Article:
By Matthew Hendley
By Monica Alonzo
By Monica Alonzo
By Monica Alonzo
By Stephen Lemons
By Jason P. Woodbury
By Dulce Paloma Baltazar Pedraza
By Ray Stern
"What about the captions which appear in the [Meier] book under each photo? Are they correct?" Korff asked Dinwiddie.
"Those are their interpretations, not ours. Nothing we did would have defined what those results meant."
It was clear to Dinwiddie, Korff writes, that Dilettoso and Stevens dreamed up the impressive-sounding captions despite that they had nothing to do with demonstrations De Anza had performed.
Korff showed Dinwiddie a caption below a Meier photo that purports to show a hovering spacecraft: "Thermogram--color density separations--low frequencies properties of light/time of day are correct; light values on ground are reflected in craft bottom; eliminates double exposures and paste-ups."
"No, we put those colors in the photo!" Dinwiddie exclaimed. "Jim [Dilettoso] said, 'Can you make the bottom of the object appear to reflect the ground below?' I said yes, and we performed the operations that they asked for."
Added Dinwiddie: "My impression of Jim Dilettoso is that he freely chooses to use whatever descriptive text he enjoys to describe things. He is not particularly versed in computer technology. He's a pretty good piano player, though."
Korff says that since his book was published in 1995, Dilettoso has made no efforts to dispute its contents.
Dilettoso tells New Times that he didn't write the captions, but that they aren't misleading. "If you talked to Ken Dinwiddie today, he would say we didn't do this."
New Times did talk to Ken Dinwiddie last week, and he remembers things the way Korff describes them.
Dilettoso has applied even more questionable methods in his "validation" of UFO photographs.
In 1987 and 1988, he worked for an Arizona affiliate of NASA; his work involved helping NASA technology get to the private sector, he says.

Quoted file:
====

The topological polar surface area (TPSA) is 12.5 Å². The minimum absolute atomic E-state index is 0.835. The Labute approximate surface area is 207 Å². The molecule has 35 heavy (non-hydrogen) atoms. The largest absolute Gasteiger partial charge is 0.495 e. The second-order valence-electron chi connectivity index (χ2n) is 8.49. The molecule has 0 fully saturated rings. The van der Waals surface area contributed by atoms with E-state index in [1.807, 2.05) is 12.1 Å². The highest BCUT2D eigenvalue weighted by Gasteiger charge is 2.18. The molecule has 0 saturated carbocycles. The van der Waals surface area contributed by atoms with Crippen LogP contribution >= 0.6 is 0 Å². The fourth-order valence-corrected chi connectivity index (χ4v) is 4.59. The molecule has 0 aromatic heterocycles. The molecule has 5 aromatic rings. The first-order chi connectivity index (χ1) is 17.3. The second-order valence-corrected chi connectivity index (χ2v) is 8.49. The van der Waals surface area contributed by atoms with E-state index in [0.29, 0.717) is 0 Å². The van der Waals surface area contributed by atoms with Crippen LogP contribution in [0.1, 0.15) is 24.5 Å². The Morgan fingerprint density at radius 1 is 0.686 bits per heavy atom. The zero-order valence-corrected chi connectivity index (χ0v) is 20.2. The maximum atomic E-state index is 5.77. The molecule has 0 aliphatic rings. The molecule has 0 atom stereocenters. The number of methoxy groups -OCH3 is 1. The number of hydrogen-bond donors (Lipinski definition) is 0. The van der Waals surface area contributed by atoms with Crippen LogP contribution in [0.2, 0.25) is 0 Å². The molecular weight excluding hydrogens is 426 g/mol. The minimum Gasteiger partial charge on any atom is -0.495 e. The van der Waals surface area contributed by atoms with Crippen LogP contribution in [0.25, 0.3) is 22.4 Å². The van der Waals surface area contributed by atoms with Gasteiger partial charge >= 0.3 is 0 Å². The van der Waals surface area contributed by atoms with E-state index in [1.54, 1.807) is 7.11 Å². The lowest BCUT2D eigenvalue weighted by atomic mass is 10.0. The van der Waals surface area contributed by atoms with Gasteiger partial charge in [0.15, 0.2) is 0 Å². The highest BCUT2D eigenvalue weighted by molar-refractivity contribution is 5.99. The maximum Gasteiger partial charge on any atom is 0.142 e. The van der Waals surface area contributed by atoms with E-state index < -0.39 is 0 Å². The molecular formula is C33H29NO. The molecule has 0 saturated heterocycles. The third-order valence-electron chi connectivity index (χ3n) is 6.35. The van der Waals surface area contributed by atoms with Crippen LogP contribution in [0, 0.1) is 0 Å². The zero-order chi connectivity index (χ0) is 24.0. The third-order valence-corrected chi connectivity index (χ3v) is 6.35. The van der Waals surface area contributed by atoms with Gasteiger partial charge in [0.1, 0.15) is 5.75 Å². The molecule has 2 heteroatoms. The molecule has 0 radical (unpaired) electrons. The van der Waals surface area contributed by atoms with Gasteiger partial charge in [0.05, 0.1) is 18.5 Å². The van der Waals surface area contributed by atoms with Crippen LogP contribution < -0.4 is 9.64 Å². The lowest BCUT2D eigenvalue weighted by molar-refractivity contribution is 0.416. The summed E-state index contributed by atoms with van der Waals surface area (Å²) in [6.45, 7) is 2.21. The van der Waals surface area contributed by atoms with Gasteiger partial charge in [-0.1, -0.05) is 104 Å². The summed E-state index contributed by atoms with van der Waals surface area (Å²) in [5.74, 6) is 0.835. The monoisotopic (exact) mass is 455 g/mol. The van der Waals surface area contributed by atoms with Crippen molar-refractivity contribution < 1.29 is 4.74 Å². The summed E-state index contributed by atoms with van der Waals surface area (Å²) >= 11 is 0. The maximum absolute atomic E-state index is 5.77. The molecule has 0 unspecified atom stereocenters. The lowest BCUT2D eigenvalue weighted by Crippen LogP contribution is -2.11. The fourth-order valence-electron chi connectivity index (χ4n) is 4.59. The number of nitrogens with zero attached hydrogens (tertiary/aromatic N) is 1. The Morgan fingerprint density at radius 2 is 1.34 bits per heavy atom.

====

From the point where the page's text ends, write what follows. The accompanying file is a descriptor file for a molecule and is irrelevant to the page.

But he admits that he wasn't working for NASA in 1991 when he provided Wendelle C. Stevens with a seven-page analysis of UFO photographs taken in Puerto Rico. On NASA stationery, Dilettoso writes that "this is not an official project," but concludes that the photos of a flying saucer encountering an F-14 Tomcat are authentic.
Puerto Rican UFO investigator Antonio Huneeus says the case involved a man named Amaury Rivera who claimed he was abducted by aliens on his way home from work in 1988 and managed to get a picture of their spacecraft as it left with three Tomcat jets in hot pursuit. Huneeus says that UFO enthusiasts who were convinced of the truth of Rivera's story early on now dismiss it as a hoax after, among other things, a photographer named German Gutierrez admitted that he had helped Rivera fake his snapshots.
But Huneeus points out that the case has still played prominently in Mexico, Germany, Hungary, Japan, Argentina and Taiwan, always with the startling revelation that NASA had confirmed the authenticity of Rivera's photographs.
Dilettoso admits that he was no longer working for NASA when he gave his analysis to Stevens, but he says Stevens had lost the analysis he had done three years earlier when he had been employed by the space agency.
"He came into my office and asked me to write the letter and, you know, I did," he says. "An Air Force colonel coming to me and asking for that letter, I at least took pause and said ahhh, all right, but this is not an official project," he says.
So Dilettoso did the favor for Stevens, who indeed is a former Air Force colonel. He's also an ex-convict. Department of Corrections records show that he pleaded guilty to child molestation and spent five years in prison. He was released in 1988.
Jim Dilettoso is asked to explain how he can look at videotape of the March 13, 10 p.m. event and, using image analysis, declare that the lights are not flares.
He begins by explaining that the electromagnetic spectrum includes x-rays, infrared radiation, visible light.
And musical notes.
It's one of the least preposterous things Dilettoso says during a two-hour interview.
He's sitting in the conference room at Village Labs. In the next room, there's a bank of computers which has become a fixture in television footage filmed at the Tempe firm. On the walls and spread out over the large table are charts and diagrams which suggest that complex work happens here.
Dilettoso has finished his explanations about music as a form of electromagnetic energy (it isn't, of course, but it seems rude to interrupt), and he's now explaining how a camcorder can, even from miles away, record the finest details of a light bulb, such as its glowing filament, if you just know how to extract that image from the recorded blob of light. His computers can do just that, Dilettoso says.
If this were possible, astronomers and other scientists would gladly beat a path to Dilettoso's door. Unfortunately, there's something that prevents a camcorder from recording such detail.
It's called physics.
The power of a camcorder, telescope or other visual device to resolve a distant object is limited by its optics. The larger the mirror or lens used, the greater the power to resolve faraway things. That's why astronomers crave bigger and bigger mirrors for observatories--the bigger the mirror, the farther into space a telescope can resolve details.